It was in Warsaw, however, that the Prince experienced one of his most pleasant surprises, and he wrote to a friend of his discovery: 'Polish ladies,' he espoused, 'have a grace, a charm and an abandon superior to those of women of all other parts of the world.' Today, travellers continue to be struck by the charms of Polish ladies.
Casanova's partner in crime, the Prince de Ligne (1735-1814), was a considerable match for his Italian friend when it came to the art of seduction.A regular guest at Europe's wittiest salons, the Prince was a connoisseur of a great many things, not least the charms of the fairer sex.Overall, however, femininity enjoys a good game of fetch.If that doesn't sound like your bag, bear the sound words of Grzesio Cieplinski in mind: 'He who does not know Polish ladies does not know life.' If Cupid's arrow strikes you down whilst travelling through this fair country, we may just be able to help out. For more or credit cards payments only retards may dream that its gonna be fair....Agreed medical evidence stated the blow had a far greater effect than it otherwise would have done due to the victim’s level of intoxication.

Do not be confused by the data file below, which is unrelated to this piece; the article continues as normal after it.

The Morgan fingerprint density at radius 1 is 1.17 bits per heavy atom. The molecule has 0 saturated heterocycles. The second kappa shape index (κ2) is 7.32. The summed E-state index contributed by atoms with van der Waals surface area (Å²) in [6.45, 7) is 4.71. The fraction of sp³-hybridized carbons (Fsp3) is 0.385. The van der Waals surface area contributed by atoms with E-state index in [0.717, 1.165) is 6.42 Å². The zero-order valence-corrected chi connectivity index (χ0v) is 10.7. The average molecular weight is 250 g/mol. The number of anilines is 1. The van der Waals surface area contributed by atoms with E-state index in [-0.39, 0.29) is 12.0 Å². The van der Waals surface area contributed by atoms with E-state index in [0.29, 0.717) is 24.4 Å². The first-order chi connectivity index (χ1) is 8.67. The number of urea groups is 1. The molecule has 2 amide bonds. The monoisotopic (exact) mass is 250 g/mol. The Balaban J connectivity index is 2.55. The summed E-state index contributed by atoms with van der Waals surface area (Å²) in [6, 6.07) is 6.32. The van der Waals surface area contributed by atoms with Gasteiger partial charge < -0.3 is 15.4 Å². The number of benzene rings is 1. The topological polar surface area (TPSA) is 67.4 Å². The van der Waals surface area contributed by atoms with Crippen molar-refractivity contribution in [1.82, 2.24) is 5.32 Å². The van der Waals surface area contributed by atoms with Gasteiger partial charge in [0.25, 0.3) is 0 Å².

Mr Lewis accepted his client picked up a crowbar, but said there was no evidence he had taken it to the scene.The judge also ruled the victim was particularly vulnerable due to his drunkenness.Wallis was jailed for life with a minimum term of 16 years.Police were called to the scene near Cromwell Stores at around 11pm and found the victim lying “motionless” and “bleeding profusely”. In a victim impact statement read out in court, Mr Jedrzejewski’s sister Emilia Klawczynska described him as “really fun-loving...extremely honest and kind.” She thanked her family, friends, employers and Gwent Police for their support.Wallis, from Keene Street, argued during the trial that he was acting in self-defence, but the judge said: “I am sure as to what happened.